Supreme Judicial Court Sides With Boston In Long Island Bridge Dispute

Rendering of the proposed new Long Island Bridge. Courtesy city of Boston.

By SCOTT JACKSON

The state’s highest court on Monday ruled in favor of the city Boston in the dispute over the Long Island Bridge, finding the Quincy Conservation Commission’s denial of a permit for the project was properly preempted by a subsequent order issued by state regulators.

Quincy argued before the Supreme Judicial Court (SJC) that Quincy’s local wetland ordinance contains language that is more stringent than the state’s Wetlands Protection Act, and thus the commission’s denial can stand despite the superseding order of conditions from the Massachusetts Department of Environmental Protection (DEP). Writing for a unanimous court on Monday, Justice David Lowy ruled that was not the case.

“The commission claims it relied on the local ordinance’s reference to ‘cumulatively adverse effect[s] upon wetland values,’ and that this language is more stringent than the language in the act. However, we conclude that the DEP order supersedes that of the commission because the commission did not rest its determination on more stringent local provisions,” Lowy wrote in the 17-page decision.

In a statement, a spokesperson for Boston Mayor Michelle Wu called Monday’s ruling a major victory.

“This major victory for Boston protects our authority to serve our residents with the greatest needs. Today’s decision will allow Boston to continue exploring the potential and opportunities on Long Island to connect our residents with substance use disorder services and housing,” the statement said. “We look forward to collaborating with our local and state partners to ensure that every person impacted by substance use has a path to a stable recovery and housing.”

Quincy Mayor Thomas Koch’s Chief of Staff, Chris Walker, said the court’s decision does not clear the way for construction of the new bridge, and Quincy will continue to challenge the proposed bridge through all available avenues.

“While today’s ruling is not the one the City had hoped for, it is narrowly focused on only the single issue before the Court – not the myriad of additional serious, substantive environmental and structural concerns that we’ve raised and are still outstanding in various venues,” Walker wrote in an email.

“The ruling is not remotely close to a green light for a new bridge, and the City is going to continue to press its case through all available avenues that the City of Boston has proposed an environmentally and structurally deficient bridge design that would’ve only been acceptable had it been permitted when the bridge was originally built almost a century ago.”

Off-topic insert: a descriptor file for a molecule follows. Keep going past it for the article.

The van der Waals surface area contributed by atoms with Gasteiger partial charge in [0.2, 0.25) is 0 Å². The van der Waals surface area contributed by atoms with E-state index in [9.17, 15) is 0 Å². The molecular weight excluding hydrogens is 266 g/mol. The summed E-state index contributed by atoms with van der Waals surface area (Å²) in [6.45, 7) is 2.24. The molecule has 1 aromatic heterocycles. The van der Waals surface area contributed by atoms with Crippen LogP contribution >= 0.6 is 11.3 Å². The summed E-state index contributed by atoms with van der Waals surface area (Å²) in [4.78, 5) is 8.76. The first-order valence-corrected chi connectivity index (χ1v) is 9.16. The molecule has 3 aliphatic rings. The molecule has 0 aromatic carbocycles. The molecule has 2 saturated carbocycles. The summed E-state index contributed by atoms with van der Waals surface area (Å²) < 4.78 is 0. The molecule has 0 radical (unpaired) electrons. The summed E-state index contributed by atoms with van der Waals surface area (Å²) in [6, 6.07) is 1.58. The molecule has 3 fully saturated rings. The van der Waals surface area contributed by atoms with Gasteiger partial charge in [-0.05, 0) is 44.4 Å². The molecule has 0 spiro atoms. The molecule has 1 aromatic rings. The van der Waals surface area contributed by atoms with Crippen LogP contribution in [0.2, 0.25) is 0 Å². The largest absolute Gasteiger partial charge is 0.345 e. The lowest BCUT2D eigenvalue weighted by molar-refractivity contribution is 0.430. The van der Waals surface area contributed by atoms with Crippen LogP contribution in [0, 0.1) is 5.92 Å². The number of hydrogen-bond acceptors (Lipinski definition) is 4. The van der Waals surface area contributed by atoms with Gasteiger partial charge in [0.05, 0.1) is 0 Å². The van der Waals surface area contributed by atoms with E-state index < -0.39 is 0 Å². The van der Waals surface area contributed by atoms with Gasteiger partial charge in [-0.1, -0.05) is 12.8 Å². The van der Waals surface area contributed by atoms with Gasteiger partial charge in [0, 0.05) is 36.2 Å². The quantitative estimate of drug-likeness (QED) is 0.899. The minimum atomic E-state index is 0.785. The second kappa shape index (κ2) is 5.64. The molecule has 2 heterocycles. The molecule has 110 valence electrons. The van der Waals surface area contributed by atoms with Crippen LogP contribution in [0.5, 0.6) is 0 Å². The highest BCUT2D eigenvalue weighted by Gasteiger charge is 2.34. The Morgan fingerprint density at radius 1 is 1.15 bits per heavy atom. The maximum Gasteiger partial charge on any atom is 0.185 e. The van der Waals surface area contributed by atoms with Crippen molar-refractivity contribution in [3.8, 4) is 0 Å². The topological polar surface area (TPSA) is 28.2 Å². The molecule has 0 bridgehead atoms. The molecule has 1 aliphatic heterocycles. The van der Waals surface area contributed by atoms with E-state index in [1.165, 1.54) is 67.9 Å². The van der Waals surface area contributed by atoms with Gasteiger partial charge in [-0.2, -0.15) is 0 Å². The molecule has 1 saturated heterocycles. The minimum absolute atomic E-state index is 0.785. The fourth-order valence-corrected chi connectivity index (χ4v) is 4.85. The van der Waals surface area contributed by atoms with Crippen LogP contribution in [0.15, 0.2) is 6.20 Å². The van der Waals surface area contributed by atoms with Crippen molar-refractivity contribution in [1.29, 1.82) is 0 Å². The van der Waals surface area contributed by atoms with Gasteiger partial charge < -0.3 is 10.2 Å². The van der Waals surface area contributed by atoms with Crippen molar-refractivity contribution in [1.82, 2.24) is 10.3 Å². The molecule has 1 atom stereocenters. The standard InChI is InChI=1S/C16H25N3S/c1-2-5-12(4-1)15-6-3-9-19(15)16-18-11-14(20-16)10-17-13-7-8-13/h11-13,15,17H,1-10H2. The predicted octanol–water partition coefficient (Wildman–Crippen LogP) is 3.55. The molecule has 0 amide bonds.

Then Boston Mayor Marty Walsh in January 2018 announced plans to rebuild the Long Island Bridge and open a recovery campus on the island. Under Boston’s proposal, the piers that held up the former Long Island Bridge – which was built in 1950 and razed in 2015, after it was closed without warning the previous year because of concerns about the integrity of the superstructure – would support the new bridge superstructure.

The bridge would connect Long Island, which is within Boston’s city limits, with Moon Island, which is within Quincy’s limits and fully owned by Boston. Moon Island is accessible via a causeway from the Squantum neighborhood in Quincy, though the island is not open to the public.

Koch and other Quincy officials were quick to oppose the proposal to rebuild the bridge, citing the impact its reopening could have on traffic in Squantum and other parts of the city.

The Quincy Conservation Commission denied Boston’s application to rebuild the bridge later on in 2018. In its decision, the commission stated Boston had not provided sufficient information about how Boston would mitigate the environmental impacts of repairing and replacing the piers as well as repairing the road that provides access to the bridge.

Following that denial, Boston sought a superseding order of conditions from the DEP and also appealed the ruling in Superior Court. The DEP did grant a superseding order of conditions for the project, which overruled the commission’s denial, and a Superior Court judge remanded the matter back to the commission so members could consider additional information; the commission denied the permit once again after the information was submitted.

After the case returned to Superior Court, a judge in late 2020 ruled in favor of Boston, finding that the project would be governed by the DEP’s superseding order of conditions. The city of Quincy appealed that decision and that appeal was heard by the Supreme Judicial Court.